Supply: Single and multiple supplies: Precedent cases: BGZ Leasing sp z.o.o (C-224/11)
BGZ Leasing leased equipment and made a charge to customers for insurance services in case of damage or loss. It was a requirement of the contract that customers had insurance, but they could arrange their own and did not have to take the BGZ-offered product. The insurance itself was provided by a third party insurer to BGZ who then made a recharge of the cost to the customer.
The ECJ considered past case law and observed at para 30 ‘in certain circumstances several formally distinct services, which could be supplied separately and thus give rise in turn to taxation or exemption, must be considered to be a single transaction when they are not independent’ but went on to say that all the circumstances of the transaction must be taken into account.
Considering this, the ECJ found the insurance to be a distinct and independent supply that ‘constitutes essentially an end in itself for the lessee and not only the means to enjoy that service under the best conditions’ (para 42).
Although the two elements were supplied together, and the insurance was a requirement of the lease, the customer had a genuine choice. The judgment observed:
‘it is true that those two elements are likely to be supplied together. In fact, there is a link between the supply of a leasing service and the supply of insurance for the leased item, since such insurance for that item is only of use with respect to the latter’ (para 35) and
‘It must be stated, in that regard, that any insurance transaction has, by nature, a link with the item it covers. It follows that there is necessarily a connection between the leased item and the relevant insurance. Nonetheless, such a connection is not sufficient in itself to determine whether or not there is a single complex transaction for VAT purposes. If any insurance transaction were subject to VAT because the services relating to the item it covers were subject to VAT, the very aim of Article 135(1)(a) of the VAT Directive, that is the exemption of insurance transactions would be called into question’ (para 36).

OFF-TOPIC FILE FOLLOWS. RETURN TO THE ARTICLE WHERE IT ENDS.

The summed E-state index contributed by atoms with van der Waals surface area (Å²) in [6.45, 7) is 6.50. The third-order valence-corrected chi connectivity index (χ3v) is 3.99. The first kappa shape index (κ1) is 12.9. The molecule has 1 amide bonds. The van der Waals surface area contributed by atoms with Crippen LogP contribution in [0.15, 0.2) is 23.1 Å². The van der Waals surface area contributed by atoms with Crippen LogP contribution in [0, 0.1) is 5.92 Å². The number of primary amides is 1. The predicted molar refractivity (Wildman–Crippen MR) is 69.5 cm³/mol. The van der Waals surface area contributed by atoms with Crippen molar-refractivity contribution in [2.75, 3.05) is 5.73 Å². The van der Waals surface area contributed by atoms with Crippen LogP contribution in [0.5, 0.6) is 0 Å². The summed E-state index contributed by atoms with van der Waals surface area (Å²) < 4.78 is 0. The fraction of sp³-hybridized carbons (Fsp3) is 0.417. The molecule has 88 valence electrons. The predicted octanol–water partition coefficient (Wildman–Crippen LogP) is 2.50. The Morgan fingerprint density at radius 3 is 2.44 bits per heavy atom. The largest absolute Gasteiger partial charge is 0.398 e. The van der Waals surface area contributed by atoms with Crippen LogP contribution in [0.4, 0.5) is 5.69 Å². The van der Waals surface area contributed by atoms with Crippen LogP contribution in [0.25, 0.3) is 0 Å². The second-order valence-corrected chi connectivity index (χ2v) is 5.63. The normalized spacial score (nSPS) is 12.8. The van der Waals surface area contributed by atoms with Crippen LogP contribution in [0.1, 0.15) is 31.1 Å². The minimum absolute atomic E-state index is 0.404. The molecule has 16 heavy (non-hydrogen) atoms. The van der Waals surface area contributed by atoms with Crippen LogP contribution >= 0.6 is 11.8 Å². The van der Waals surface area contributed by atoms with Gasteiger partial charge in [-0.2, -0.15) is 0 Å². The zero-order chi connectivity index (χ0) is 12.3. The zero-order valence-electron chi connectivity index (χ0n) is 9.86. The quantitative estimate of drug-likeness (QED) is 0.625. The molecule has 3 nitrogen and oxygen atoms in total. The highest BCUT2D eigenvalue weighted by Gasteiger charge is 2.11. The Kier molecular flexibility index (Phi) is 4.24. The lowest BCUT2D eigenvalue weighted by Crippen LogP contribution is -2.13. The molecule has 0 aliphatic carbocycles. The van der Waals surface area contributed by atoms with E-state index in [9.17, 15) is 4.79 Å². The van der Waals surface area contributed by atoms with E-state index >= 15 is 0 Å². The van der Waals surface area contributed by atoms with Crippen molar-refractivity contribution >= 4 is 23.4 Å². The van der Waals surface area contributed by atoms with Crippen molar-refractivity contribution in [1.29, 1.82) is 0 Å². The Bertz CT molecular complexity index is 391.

Therefore the conclusion at para 39 was ‘as a general rule, a leasing service and the supply of insurance for the leased item cannot be regarded as being so closely linked that they form a single transaction. The fact of assessing such supplies separately cannot constitute in itself an artificial splitting of a single financial transaction, capable of distorting the functioning of the VAT system’.
The concept of fiscal neutrality was also influential since the customer’s choice over where to obtain insurance meant the BGZ product must be treated in the same way as other providers.